[Oa-italia] [Fwd: arXiv in Chronicle of Higher Education]

maria.cassella a unito.it maria.cassella a unito.it
Ven 22 Gen 2010 09:36:51 CET

La crisi colpisce anche la Cornell University. Non Ŕ una
gran bella notizia, in veritÓ, quella che vi giro. Ma nel
digitale la collaborazione Ŕ vitale e la crisi accentua la
necessitÓ di collaborare.
Saluti alla lista e bravi a chi si Ŕ registrato in ROARMAP
e a chi ha segnalato la notizia.

------------------ Messaggio originale -------------------
Oggetto: arXiv in Chronicle of Higher Education
Da:      "Okerson, Ann" <ann.okerson a yale.edu>
Data:    Ven, 22 Gennaio 2010, 1:51 am
A:       "liblicense-l a lists.yale.edu"
<liblicense-l a lists.yale.edu>

January 21, 2010, 11:00 AM ET

Cornell Library Proposes New Model to Keep arXiv Going

By Jennifer Howard

Cornell University Library announced today that it wants
the top
institutional users of arXiv.org to help pay for the online
scientific repository. 'Keeping an open-access resource like
arXiv sustainable means not only covering its costs, but also
continuing to enhance its value, and that kind of financial
commitment is beyond a single institution's resources,' Oya
Rieger, Cornell's associate university librarian for
technologies, said in a statement describing the new

The experiment is shaping up to be a test of how well
institutions can band together to support critical scholarly
resources. For scientists in physics, mathematics,
biology, statistics, computer science, and related fields,
has become an indispensible clearinghouse for the latest
research. The brainchild of a physics professor, Paul
the repository holds nearly 600,000 e-prints of research
articles, many of which appear there before they make
their way
through the formal journal-publishing process.

It costs Cornell about $400,000 a year to maintain arXiv,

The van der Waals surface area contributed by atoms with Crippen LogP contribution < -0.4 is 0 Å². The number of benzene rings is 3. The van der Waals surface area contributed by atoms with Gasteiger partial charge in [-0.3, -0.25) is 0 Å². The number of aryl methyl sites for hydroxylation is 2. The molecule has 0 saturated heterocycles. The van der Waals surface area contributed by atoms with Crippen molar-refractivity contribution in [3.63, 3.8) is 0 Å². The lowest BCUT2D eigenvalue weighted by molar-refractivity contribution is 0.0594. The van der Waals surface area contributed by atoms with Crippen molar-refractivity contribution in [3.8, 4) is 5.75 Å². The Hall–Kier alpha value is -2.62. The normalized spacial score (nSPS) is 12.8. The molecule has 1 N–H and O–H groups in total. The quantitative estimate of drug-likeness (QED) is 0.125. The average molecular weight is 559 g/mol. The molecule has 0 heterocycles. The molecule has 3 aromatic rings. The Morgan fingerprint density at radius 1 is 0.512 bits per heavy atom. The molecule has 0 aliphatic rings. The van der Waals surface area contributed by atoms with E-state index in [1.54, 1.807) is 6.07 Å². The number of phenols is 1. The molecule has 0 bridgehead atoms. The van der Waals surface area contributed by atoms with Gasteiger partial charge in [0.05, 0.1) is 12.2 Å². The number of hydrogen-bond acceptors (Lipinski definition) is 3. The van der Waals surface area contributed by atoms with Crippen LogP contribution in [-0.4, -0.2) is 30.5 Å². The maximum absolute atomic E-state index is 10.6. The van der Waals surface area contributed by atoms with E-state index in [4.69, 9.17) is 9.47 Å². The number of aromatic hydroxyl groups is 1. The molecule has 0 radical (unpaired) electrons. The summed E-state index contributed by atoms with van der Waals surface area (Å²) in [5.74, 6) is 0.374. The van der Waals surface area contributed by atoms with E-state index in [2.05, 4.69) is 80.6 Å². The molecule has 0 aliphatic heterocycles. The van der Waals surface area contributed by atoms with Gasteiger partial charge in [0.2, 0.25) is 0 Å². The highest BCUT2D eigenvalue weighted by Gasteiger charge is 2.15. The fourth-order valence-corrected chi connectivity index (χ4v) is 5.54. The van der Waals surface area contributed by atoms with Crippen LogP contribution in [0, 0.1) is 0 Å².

according to Anne R. Kenney, university librarian at
Cornell. The  library's annual budget runs in the $40- to
$50-million range.
Some 200 institutions account for about 75 percent of the
download traffic on arXiv, and it's that group that
Cornell hopes  will pony up first. The suggested
contribution for the heaviest
users is $4,000. Ms. Kenney says that most of the top 25 have
said they will participate.

Calling arXiv 'a lifeline' for areas of the world with
access to scholarly publishing resources, Ms. Kenney
that arXiv will continue to be open access. Individual
users will  not be charged to submit or to review its

One major user of arXiv's resources is the Massachusetts
Institute of Technology. Ann J. Wolpert, director of
there, confirmed that MIT will answer the call for money,
though it comes at time when resources are tight. 'It's
just not
reasonable to think that one institution could carry that
in perpetuity,' she said. 'The way Cornell has been
this is eminently sensible and fair.'

Ms. Kenney emphasized that the call for contibutions is a
short-term fix that will buy time to look into longer-term
solutions. 'It opens the door to seeing something like
arXiv as
being a public good worthy of support beyond one
she said. That could lead to federal money or -- perhaps the
best-case scenario -- an endowment.

MIT's Ms. Wolpert also sees the arXiv pitch as a harbinger of
things to come. 'The call for support comes at a time when
all looking for ways to sustain those shared resources
that have
become so critical to the academy these days,' she said.
'I think  the library is looking to work with faculty in
these key
disciplines in our institutions for a longer-term, more
sustainable, more integrated solution to the way scholars

One critical concern for libraries is how to avoid paying
for the  same content in multiple versions. Could
repositories like arXiv
replace journals altogether? That's a delicate question to
to a librarian.

Ms. Kenney said that one of arXiv's strengths has been how
it has coexisted with more-traditional publishing. 'I
don't know
what the future holds,' she said. 'There has been a
critical role  that formal publishing provides in terms of
the vetting of
materials. I can tell you that it has been gratifying to
have a
pretty healthy relationship between arXiv and the formal
scholarly literature.'

Ms. Wolpert cautioned against taking a narrow, either-or
view of
publishing options in the Internet age. Research moves
along a
publishing continuum 'that is now managed in separate
pieces, but  that we hope with some thought and care and
leadership from
faculties and [scholarly] societies and libraries will
become a
more integrated system,' she said. It will be worth
watching to
see how much closer the arXiv experiment gets us to such a

Copyright 2010 The Chronicle of Higher Education


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